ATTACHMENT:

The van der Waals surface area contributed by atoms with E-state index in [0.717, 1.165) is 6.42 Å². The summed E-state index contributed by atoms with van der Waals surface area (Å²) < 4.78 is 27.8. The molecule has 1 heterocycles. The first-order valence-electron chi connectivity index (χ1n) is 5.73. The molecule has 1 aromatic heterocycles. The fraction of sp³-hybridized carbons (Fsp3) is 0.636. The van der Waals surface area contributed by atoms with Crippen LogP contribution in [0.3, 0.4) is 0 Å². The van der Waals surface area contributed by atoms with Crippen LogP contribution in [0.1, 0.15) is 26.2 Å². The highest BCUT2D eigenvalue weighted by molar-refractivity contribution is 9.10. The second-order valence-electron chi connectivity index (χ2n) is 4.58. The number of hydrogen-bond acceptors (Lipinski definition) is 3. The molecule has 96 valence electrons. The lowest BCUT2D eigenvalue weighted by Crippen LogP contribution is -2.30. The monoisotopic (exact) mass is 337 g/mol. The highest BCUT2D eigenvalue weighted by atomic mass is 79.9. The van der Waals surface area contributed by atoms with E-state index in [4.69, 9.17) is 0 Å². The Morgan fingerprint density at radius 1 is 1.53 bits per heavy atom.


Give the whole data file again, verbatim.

The van der Waals surface area contributed by atoms with E-state index in [0.717, 1.165) is 6.42 Å². The summed E-state index contributed by atoms with van der Waals surface area (Å²) < 4.78 is 27.8. The molecule has 1 heterocycles. The first-order valence-electron chi connectivity index (χ1n) is 5.73. The molecule has 1 aromatic heterocycles. The fraction of sp³-hybridized carbons (Fsp3) is 0.636. The van der Waals surface area contributed by atoms with Crippen LogP contribution in [0.3, 0.4) is 0 Å². The van der Waals surface area contributed by atoms with Crippen LogP contribution in [0.1, 0.15) is 26.2 Å². The highest BCUT2D eigenvalue weighted by molar-refractivity contribution is 9.10. The second-order valence-electron chi connectivity index (χ2n) is 4.58. The number of hydrogen-bond acceptors (Lipinski definition) is 3. The molecule has 96 valence electrons. The lowest BCUT2D eigenvalue weighted by Crippen LogP contribution is -2.30. The monoisotopic (exact) mass is 337 g/mol. The highest BCUT2D eigenvalue weighted by atomic mass is 79.9. The van der Waals surface area contributed by atoms with E-state index in [4.69, 9.17) is 0 Å². The Morgan fingerprint density at radius 1 is 1.53 bits per heavy atom.